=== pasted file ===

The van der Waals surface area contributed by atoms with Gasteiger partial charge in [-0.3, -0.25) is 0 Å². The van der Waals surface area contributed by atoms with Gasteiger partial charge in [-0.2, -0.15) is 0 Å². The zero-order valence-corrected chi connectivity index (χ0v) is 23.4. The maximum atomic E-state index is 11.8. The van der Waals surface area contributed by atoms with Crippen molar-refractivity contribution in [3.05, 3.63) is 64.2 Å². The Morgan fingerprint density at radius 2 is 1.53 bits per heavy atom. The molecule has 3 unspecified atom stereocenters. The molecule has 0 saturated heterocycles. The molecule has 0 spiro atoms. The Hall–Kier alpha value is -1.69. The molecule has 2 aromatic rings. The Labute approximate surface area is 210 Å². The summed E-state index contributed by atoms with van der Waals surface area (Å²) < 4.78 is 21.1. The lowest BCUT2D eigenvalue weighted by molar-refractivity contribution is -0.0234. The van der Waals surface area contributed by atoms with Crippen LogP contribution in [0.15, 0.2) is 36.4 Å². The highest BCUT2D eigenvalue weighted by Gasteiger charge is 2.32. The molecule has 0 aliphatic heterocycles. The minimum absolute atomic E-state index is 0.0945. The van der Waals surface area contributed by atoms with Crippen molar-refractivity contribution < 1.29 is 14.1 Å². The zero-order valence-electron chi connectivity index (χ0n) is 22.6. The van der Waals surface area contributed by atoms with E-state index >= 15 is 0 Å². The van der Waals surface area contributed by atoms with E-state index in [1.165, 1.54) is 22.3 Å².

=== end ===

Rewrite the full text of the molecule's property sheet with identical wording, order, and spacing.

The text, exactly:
The van der Waals surface area contributed by atoms with Gasteiger partial charge in [-0.3, -0.25) is 0 Å². The van der Waals surface area contributed by atoms with Gasteiger partial charge in [-0.2, -0.15) is 0 Å². The zero-order valence-corrected chi connectivity index (χ0v) is 23.4. The maximum atomic E-state index is 11.8. The van der Waals surface area contributed by atoms with Crippen molar-refractivity contribution in [3.05, 3.63) is 64.2 Å². The Morgan fingerprint density at radius 2 is 1.53 bits per heavy atom. The molecule has 3 unspecified atom stereocenters. The molecule has 0 saturated heterocycles. The molecule has 0 spiro atoms. The Hall–Kier alpha value is -1.69. The molecule has 2 aromatic rings. The Labute approximate surface area is 210 Å². The summed E-state index contributed by atoms with van der Waals surface area (Å²) < 4.78 is 21.1. The lowest BCUT2D eigenvalue weighted by molar-refractivity contribution is -0.0234. The van der Waals surface area contributed by atoms with Crippen LogP contribution in [0.15, 0.2) is 36.4 Å². The highest BCUT2D eigenvalue weighted by Gasteiger charge is 2.32. The molecule has 0 aliphatic heterocycles. The minimum absolute atomic E-state index is 0.0945. The van der Waals surface area contributed by atoms with Crippen molar-refractivity contribution < 1.29 is 14.1 Å². The zero-order valence-electron chi connectivity index (χ0n) is 22.6. The van der Waals surface area contributed by atoms with E-state index >= 15 is 0 Å². The van der Waals surface area contributed by atoms with E-state index in [1.165, 1.54) is 22.3 Å².